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California Cultures

Hispanic Americans: Barrios (1930s-1960s)

Questions to Consider

What do these images say about California's Hispanic American neighborhoods in the mid-20th century?

What impact did the Chavez Ravine decision have on how the residents lived?

Overview

Many immigrants lived in segregated urban barrios (neighborhoods), such as East Los Angeles. One photograph shows three men, one with a guitar, in front of a family home in Anaheim. Another shows children playing behind houses in their Boyle Heights barrio, with downtown Los Angeles in the background. The poster for the popular 1950 Mexican movie El Rey del Barrio, ("King of the Barrio"), starring the comedian Tin Tan, shows the hero wearing a zoot suit.

Chavez Ravine

Two photographs show the barrio of Chavez Ravine as it existed in 1950. This cluster of quiet almost rural Mexican American communities was notable for the unity of the residents. Soon, however, the peaceful neighborhood would be gone. New housing laws, racial tensions, fears of communism, and economic and political realities all played a part the forcible removal of residents from their homes and properties in Chavez Ravine in 1951.

Two years earlier, Congress had passed the National Housing Act of 1949 to improve the lives and standard of living for a broad range of Americans. The city of Los Angeles approved 11 housing projects, including one on the site of Chavez Ravine. Homeowners were told they would have first choice of units and receive assistance in finding a place to live while the housing was constructed, and many sold their property to the city housing authority for less than the property was worth.

But later in 1951, the project was canceled, essentially to make way for the new Dodger Stadium. The remaining residents were forcibly removed from their homes and properties in a controversial eminent domain decision. As one photograph shows, even in 1959 the Arechiga family (joined by Mexican American city councilman Edward Roybal) was still camping out near the site of their former home. The stadium was not completed until 1962.

California Content Standards

English-Language Arts

Grade 4:

1.0 Writing Strategies: Research and Technology

2.0 Writing Applications
2.3 Write information reports.

2.0 Speaking Applications
2.2 Make informational presentations.

Grade 11:

1.0 Writing Strategies: Research and Technology

2.0 Writing Applications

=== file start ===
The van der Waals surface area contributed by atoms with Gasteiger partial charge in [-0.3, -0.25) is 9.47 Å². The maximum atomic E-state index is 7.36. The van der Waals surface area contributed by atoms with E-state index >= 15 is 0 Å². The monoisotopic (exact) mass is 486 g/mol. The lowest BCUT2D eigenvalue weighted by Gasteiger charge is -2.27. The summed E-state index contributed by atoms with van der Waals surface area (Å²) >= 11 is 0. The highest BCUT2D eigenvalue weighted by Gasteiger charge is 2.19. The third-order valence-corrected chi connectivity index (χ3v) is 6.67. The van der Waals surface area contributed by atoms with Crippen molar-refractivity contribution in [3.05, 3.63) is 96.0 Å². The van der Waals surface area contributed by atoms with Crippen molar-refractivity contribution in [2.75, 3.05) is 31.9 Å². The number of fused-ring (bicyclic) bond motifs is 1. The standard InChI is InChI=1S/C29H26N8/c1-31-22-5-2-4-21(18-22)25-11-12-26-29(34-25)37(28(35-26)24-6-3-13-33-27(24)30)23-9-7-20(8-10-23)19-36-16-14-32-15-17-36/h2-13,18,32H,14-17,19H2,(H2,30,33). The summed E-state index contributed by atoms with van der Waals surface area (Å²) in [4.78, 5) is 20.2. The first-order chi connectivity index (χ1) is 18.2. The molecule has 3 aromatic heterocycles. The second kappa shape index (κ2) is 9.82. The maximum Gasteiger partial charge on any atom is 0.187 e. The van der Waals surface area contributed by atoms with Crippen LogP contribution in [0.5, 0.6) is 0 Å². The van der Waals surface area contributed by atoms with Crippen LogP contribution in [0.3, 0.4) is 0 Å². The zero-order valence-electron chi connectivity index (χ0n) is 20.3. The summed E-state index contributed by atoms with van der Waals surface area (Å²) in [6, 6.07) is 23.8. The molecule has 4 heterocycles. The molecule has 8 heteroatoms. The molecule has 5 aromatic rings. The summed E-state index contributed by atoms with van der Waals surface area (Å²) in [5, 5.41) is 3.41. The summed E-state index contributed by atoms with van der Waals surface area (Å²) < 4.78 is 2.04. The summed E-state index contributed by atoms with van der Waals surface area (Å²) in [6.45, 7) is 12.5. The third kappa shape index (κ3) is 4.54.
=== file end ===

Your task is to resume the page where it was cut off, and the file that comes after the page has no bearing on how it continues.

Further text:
2.4 Write historical investigation reports.

2.0 Speaking Applications
2.2 Deliver oral reports on historical investigations.
2.4 Delivery multimedia presentations.

History-Social Science

Grade 4:

4.4 Students explain how California became an agricultural and industrial power, tracing the transformation of the California economy and its political and cultural development since the 1850s.

Grade 11:

11.8 Students analyze the economic boom and social transformation of post-World War II America. (11.8.2)

11.9 Students analyze U.S. foreign policy since World War II. (11.9.7)

Visual Arts

3.0 Historical and Cultural Context Understanding the Historical Contributions and Cultural Dimensions of the Visual Arts. Students analyze the role and development of the visual arts in past and present cultures throughout the world, noting human diversity as it relates to the visual arts and artists.

Castro Residence in La Fabrica, Anaheim, ca. 1922 Three children playing behind houses in Boyle Heights, Los Angeles, 1946 Film Poster for El Rey del Barrio
Photograph of two children walking up a hill in Chavez Ravine, 1950 Bridge in Chavez Ravine's 'Lil' Town', 1950 Chavez Ravine residents confer with Councilman Roybal after eviction, 1959

Note about picture captions

The original captions on some of the historical photographs may include racial terms that were commonplace at the time, but considered to be derogatory today.

Calisphere Related Materials

Lesson Plans

Stealing Home: How Race Relations, Politics, and Baseball Transformed Chavez Ravine

Analysis Tools

6C's of Primary Source Analysis (PDF) (Source: UCI History Project)
Photographs (PDF) (Source: Library of Congress)
Posters/Visuals (PDF) (Source: Bringing History Home)
Primary Source Activity (PDF) (Source: Library of Congress)